Honorable John Ratcliffe
6531 Horizon Road
Subject: Puerto Rico’s Request for a Bailout
I came to love and appreciate Puerto Rico while on an extended consulting contract to Enron over 2000 to 2001. My work engaged Spanish-speaking employees of ProCaribe, Inc., as well as local people in and around Peñuelas, a short distance west of Ponce.
Puerto Rico’s Democrat governor and his bloated bureaucracy now look to Congress for financial relief, what I see as welfare for bureaucrats. As of the first of December, 2015, a $355 million payment is due and unpayable.
As one-term Republican Gov. Luis Fortuño says, Puerto Rico does not have a tax problem; Puerto Rico has a spending problem. I agree.
Oppose any bailout. I ask you insist on government reforms instead of providing a bail-out. Our astronomical national debt cannot absorb more debt. Therefore, it seems prudent to me that Puerto Rico negotiate with its creditors in lieu of shifting debt from there to the national treasury.
This U.S. commonwealth is bankrupt and its Democrat government looks to Washington for a bail-out, instead of facilitating economic development that would alleviate and eliminate poverty and enormous unemployment.
Chief among problems is the bloated government whose employees represent one in four Puerto Ricans. One fourth of all the people on the island work for government thereby imperiling public elections. Too-big government is a danger to all free societies.
For one season, Republican Governor Luis Fortuño began governmental reform by slashing spending by some $2,000,000,000, but a bloated bureaucracy convinced voters to replace him with another Democrat governor and the rest is history.
Points to Consider
- Creditors include hedge funds, municipal funds, individual investors who have expressed willingness to work with the democrat government to resolve this debt crisis
- 45% of the 3.5 million islanders live in poverty
- Federally-funded relief programs discourage workers from seeking jobs.
- USDA WIC program
- HUD Section 8 housing supplements
- HUD SNAP program
- HUD Community Development Block Grants (CDBG)
- DHHS Temporary Assistance for Needy Families (TANF)
- Commonwealth government is a bloated bureaucracy and Democrats are unwilling to cut spending
- Homelessness increased 9% this year, 2015, according to HUD
Democrats there are no different than CONUS Democrats: their answer to unemployment, crime and poverty is always more taxes, more spending, which entails more borrowing. How is borrowing getting the island out of debt?
The commonwealth’s bureaucracy is a welfare state unto itself. With 23.7% of the total (remaining population), bureaucrats are a political party unto themselves.
The Democrat-controlled government ignores the Rule of Law. Walmart was hit with a huge “import” tax on goods arriving from mainland distribution centers. Subsequently, Walmart filed a federal lawsuit against the unconstitutional Act 72 that levies the tax. Walmart will prevail. A lawless republic cannot survive.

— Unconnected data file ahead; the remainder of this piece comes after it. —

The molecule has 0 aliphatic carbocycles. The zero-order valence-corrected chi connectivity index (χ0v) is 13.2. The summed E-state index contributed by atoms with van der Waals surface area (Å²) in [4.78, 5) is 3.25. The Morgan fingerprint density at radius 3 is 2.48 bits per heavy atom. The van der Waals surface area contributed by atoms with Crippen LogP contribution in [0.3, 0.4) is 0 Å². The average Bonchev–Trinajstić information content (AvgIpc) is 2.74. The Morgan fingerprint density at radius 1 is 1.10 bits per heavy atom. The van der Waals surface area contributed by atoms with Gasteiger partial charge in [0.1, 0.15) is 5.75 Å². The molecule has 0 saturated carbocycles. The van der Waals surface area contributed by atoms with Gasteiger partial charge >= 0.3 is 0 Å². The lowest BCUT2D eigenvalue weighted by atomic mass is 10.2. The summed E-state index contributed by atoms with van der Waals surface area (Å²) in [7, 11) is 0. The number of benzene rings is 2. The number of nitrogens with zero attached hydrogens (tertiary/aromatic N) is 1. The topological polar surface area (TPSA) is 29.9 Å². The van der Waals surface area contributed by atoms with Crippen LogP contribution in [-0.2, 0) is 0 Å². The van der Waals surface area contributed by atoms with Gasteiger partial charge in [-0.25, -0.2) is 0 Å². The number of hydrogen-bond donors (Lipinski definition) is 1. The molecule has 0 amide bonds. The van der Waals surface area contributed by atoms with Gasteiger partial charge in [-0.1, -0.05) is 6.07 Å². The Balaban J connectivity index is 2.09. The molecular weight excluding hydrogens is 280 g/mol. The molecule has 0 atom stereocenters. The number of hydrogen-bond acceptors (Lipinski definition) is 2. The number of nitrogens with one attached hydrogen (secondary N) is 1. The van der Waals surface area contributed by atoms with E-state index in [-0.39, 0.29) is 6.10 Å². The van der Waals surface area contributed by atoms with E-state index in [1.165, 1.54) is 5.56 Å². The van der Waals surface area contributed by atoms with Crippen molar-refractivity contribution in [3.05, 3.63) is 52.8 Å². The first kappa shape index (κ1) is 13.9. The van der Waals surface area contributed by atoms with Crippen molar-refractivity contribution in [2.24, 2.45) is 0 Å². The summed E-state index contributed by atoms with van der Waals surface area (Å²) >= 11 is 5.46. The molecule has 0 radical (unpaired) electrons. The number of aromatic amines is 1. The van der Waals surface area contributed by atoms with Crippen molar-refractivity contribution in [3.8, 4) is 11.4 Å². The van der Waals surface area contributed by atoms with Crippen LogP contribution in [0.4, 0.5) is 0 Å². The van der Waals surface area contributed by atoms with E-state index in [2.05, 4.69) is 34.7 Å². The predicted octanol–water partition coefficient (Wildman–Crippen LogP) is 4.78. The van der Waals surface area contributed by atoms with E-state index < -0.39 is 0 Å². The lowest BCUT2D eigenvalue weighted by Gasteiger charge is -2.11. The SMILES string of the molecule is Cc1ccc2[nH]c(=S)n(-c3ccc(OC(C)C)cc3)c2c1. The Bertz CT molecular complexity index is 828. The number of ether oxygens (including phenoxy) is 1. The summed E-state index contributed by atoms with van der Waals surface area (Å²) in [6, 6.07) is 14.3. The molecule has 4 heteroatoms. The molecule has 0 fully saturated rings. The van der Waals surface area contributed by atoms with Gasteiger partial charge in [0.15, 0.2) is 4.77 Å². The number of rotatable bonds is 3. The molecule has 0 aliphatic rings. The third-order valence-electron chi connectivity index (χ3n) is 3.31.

No Preference shall be given by any Regulation of Commerce or Revenue to the Ports of one State over those of another: nor shall Vessels bound to, or from, one State, be obliged to enter, clear, or pay Duties in another. – Article I, Section 9, paragraph 6
The U.S. Navy was a major employer, but the anti-US factions campaigned to make it go away. This I know from the extended period of time I worked on the main island. I would see banners, graffiti and bumper stickers that said “Fuera Marina” (Navy, go away) and another with the background of our common flag saying, “Es Su Bandera También” (It’s your flag, too). The anti-US gang won and the Navy is gone along with a huge source of revenue and employment.
- The  down-turn coincided with the phase-out of tax preferences that had led US firms to invest heavily in the Commonwealth since the 1950s.
- Unemployment reached 16% in 2011, but declined to 13.7% in December 2014. This was due to an exodus of job seekers who left for the mainland.
- US minimum wage laws apply in Puerto Rico, hampering job expansion.
Resources and Hope
High value, high quality, laborers and professionals have left behind their birthplace for opportunity on the mainland. Imagine a situation where the best and brightest choose to make their living on the island.
The island was once home to industries due to federal and local tax incentives – corporate welfare. When the welfare ended, industries left for the mainland or elsewhere.
Can Puerto Rico be restored as an economic powerhouse? Consider history of the island paradise. Capital city of San Juan was founded in 1521 by Juan Ponce de León, who named it City of Puerto Rico (Rich Port), forty-four years before the founding of San Augustine, Florida, the oldest European settlement on continental U.S. soil. Four hundred ninety-four years later on, Puerto Rico survives and holds great promise, if strangulation by bloated government can be overcome.
The Rule of Law must prevail for Puerto Rico to realize her potential.
There is no substitute for free-market principles. Puerto Ricans are generally intelligent and creative people who can make the commonwealth a model of prosperity, if given the freedom they need. Puerto Rican leaders now live in every state of the Union where they are the second largest minority population. Let’s give them a chance to save Puerto Rico from becoming a welfare cesspool.